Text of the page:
Poland: Robust growth for now, watch out for fiscal reforms
Q3 real GDP growth picked up to +0.9% q/q (+0.8% in Q2) and +3.5% y/y (+3.3% in Q2). Growth remained broad-based, with private consumption continuing to rise by a robust +3.1% y/y in Q3 and public spending up by +2.7% y/y (+2.5% in Q2) while fixed investment eased to a still healthy +4.6% y/y after it surged by an average +8.8% in H1. External trade activity moderated somewhat, with exports rising by +3.9% y/y (+4.8% in Q2) and imports by +3.1% (+4.5% in Q2), so that net exports contributed +0.4pps to Q3 growth. Euler Hermes expects the momentum will continue and forecasts full-year growth of around +3.5% this year and next. Potential downside risks to growth could arise from a change in economic policy direction. The newly-elected conservative PiS government, the first single-party administration since 1989, announced expensive increases in welfare spending. The funding is still unclear, although some tax increases have also been proposed. If the PiS chooses a path of rapid fiscal loosening, the budget deficit, which has just fallen below -3% of GDP this year, may soon rise again, with potential negative effects on investor confidence and economic growth beyond 2016.
U.S.: Strength in job creation, construction & services
The November employment report was strong with +211,000 jobs created, above expectations of +190,000 and with revisions to the previous two months of +35,000. Job gains were widespread, with notable strength in construction. Unemployment remained at 5%, the participation rate increased for the first time since May, gaining +0.1pps to 62.5%, and wages were up +2.2% y/y. Combined with Fed Chair Yellen’s Congressional testimony, the employment report suggests that interest rates will now be edged up next week rather than in 2016. Meanwhile, the November ISM non-manufacturing index, at 55.9, remained above the level signalling expansion, despite falling -3.2 points; 12 of 18 industries improved and nine of ten components are above 50. The October trade deficit (goods and services) deteriorated by -3.4% m/m as exports fell -1.4% (-6.9% y/y) and weak oil prices held down imports (–0.6%, -5.2% y/y). Factory orders gained +1.5% m/m in October, but an important component and close proxy for business spending gained +1.3% (+0.4% y/y), the first positive reading in nine months.
UK: No happy days for the manufacturing sector
Manufacturing output has contracted since Q1 2015 and remains -7% below the Q1 2008 peak. The first Q4 reading does not point to a much better outlook as output contracted by -0.1% y/y in October. Indeed, although above the long-term average since 2014, capacity utilisation rates fell in Q4 2015 (to 80.4 from 82.6). Although financing conditions remain accommodative, anticipation of a rise in BoE key interest rates in Q2-Q3 2016 is exerting upside pressure on the GBP and remains an important drag on competitiveness (notably compared with the EUR). The Manufacturing PMI deteriorated in November, but remained in expansionary territory. The survey shows continuing downside pressures on selling prices and this is putting pressure on company turnover and profitability. In contrast, the services sector (80% of value added) is recovering strongly, mainly financial services (+15% above the pre-crisis peak). We expect GDP growth will slow to +2.1% in 2016 (+2.4% in 2015) and to +1.9% in 2017. Brexit fears weigh on growth prospects as investment decisions may be delayed by increasing uncertainties.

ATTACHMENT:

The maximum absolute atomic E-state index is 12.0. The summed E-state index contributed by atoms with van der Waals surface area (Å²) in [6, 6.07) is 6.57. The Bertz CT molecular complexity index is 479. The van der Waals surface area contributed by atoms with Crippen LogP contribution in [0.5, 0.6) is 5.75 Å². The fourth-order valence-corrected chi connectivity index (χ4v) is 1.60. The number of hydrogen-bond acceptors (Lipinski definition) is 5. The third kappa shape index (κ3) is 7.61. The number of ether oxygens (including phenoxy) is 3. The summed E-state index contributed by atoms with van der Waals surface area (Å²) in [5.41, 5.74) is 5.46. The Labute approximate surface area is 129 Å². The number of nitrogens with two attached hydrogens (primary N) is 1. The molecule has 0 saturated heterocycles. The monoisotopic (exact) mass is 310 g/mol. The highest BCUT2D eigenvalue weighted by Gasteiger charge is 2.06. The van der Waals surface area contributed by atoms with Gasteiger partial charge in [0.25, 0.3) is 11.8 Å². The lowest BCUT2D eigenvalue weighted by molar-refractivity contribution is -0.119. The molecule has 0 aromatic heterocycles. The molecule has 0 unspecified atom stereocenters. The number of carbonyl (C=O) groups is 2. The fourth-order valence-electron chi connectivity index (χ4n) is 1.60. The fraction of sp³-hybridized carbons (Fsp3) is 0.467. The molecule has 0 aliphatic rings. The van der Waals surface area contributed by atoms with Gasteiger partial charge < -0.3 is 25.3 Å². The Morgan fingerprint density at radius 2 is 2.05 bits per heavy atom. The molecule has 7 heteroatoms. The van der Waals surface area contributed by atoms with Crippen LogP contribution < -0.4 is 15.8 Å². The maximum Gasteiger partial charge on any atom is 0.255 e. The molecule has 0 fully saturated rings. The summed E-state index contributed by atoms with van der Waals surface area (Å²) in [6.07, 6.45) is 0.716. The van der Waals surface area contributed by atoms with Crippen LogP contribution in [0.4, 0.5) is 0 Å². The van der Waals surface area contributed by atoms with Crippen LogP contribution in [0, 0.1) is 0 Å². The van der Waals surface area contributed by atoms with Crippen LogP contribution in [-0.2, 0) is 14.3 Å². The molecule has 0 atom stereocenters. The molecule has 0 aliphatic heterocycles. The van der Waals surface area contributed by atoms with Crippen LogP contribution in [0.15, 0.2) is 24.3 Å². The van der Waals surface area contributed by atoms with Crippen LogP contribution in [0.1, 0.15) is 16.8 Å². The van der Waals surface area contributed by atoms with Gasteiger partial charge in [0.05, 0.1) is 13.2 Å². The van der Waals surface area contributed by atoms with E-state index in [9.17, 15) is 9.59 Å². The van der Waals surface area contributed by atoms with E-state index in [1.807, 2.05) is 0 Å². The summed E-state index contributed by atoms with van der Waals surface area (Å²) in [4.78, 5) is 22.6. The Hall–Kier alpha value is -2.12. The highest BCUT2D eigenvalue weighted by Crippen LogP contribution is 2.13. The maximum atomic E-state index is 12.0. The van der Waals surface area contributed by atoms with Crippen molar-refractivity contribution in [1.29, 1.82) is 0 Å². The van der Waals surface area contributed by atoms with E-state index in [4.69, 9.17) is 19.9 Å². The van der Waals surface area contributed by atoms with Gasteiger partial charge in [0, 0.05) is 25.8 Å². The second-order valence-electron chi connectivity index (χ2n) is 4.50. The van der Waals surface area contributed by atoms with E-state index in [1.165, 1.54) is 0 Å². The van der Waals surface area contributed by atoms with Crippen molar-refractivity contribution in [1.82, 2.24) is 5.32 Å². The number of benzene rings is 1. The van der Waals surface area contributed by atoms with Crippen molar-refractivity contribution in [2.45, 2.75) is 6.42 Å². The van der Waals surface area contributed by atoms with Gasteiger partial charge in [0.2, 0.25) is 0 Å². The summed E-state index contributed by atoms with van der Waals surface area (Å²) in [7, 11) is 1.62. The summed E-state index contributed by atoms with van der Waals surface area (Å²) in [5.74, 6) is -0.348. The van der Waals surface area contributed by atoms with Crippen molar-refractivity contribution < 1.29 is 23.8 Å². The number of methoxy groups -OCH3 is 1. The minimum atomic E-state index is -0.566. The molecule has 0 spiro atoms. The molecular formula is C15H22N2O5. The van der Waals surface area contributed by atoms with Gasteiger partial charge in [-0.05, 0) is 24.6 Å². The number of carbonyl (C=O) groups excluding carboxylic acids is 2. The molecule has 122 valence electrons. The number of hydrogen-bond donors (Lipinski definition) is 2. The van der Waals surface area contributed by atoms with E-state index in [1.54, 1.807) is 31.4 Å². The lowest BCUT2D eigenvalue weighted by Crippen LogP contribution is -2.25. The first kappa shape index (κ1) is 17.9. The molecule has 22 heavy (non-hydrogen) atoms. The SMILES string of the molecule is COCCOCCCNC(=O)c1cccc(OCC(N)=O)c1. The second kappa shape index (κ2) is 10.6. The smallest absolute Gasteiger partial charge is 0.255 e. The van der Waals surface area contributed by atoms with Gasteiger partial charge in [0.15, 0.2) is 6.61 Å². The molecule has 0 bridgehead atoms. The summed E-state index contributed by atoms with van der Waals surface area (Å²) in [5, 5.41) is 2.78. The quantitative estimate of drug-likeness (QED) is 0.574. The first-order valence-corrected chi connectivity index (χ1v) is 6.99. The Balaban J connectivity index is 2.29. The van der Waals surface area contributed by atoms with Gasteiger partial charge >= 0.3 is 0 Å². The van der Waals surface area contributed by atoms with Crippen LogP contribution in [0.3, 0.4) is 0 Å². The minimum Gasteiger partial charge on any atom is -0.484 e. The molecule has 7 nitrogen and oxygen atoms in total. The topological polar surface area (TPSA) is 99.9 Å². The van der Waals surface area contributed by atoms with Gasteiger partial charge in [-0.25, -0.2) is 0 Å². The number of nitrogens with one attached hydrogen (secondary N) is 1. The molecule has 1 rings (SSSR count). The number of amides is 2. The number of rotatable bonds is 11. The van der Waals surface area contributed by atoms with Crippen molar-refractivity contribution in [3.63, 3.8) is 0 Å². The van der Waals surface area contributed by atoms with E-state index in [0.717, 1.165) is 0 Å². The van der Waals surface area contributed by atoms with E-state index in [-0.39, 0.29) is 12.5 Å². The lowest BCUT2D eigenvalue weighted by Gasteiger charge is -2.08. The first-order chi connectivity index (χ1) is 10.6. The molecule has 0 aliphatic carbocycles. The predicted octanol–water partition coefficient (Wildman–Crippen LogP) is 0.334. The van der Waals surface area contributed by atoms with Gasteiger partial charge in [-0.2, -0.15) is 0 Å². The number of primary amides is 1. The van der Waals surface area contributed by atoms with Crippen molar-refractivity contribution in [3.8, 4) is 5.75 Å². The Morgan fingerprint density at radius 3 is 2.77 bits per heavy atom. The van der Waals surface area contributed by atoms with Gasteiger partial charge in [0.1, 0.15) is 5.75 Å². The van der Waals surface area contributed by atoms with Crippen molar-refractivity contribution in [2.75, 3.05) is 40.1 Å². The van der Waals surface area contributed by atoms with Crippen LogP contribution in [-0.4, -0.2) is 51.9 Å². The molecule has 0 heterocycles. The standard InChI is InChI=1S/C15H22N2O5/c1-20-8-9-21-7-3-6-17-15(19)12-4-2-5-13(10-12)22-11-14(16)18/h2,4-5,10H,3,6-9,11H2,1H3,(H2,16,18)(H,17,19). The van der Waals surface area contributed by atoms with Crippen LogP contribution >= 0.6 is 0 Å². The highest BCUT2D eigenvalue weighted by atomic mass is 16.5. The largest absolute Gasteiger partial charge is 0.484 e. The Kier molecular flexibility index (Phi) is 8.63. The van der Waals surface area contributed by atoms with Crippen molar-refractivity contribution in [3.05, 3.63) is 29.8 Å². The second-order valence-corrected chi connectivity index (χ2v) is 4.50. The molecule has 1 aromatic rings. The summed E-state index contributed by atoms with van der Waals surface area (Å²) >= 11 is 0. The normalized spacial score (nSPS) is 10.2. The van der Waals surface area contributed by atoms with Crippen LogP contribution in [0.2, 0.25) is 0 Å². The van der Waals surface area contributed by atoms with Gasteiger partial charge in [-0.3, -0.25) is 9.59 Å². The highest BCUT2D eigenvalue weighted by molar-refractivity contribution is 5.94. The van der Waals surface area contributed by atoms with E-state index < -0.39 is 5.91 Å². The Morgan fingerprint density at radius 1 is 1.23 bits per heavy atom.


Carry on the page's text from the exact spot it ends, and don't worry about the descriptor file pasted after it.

Sub-Saharan Africa: Cherry-picking required
The Africa Rising story is closely correlated to that of China; the latter is the region’s largest bilateral trade partner. The current economic slowdown in China is therefore having an impact on the region and the main channels are through direct trade, investment and, more markedly, through partly-associated lower international commodity prices. So far, Chinese imports of African-sourced goods appear to be holding up in volume terms, although not in value. Next year is likely to reveal a similar pattern. However, while the region as a whole is negatively affected, there are marked differences at a country level. Not all resource-rich African countries are severely affected; oil and base metal exporters including Angola, Nigeria, Sierra Leone, South Africa and Zambia face challenging times but soft-commodity exporters (and some oil importers) including Côte d’Ivoire, Ethiopia and Mozambique appear less exposed. Beijing pledged USD60bn in investment at the recent 6th Forum on China-Africa Co-operation. So Africa is still rising but those seeking commercial interests need to be ever selective.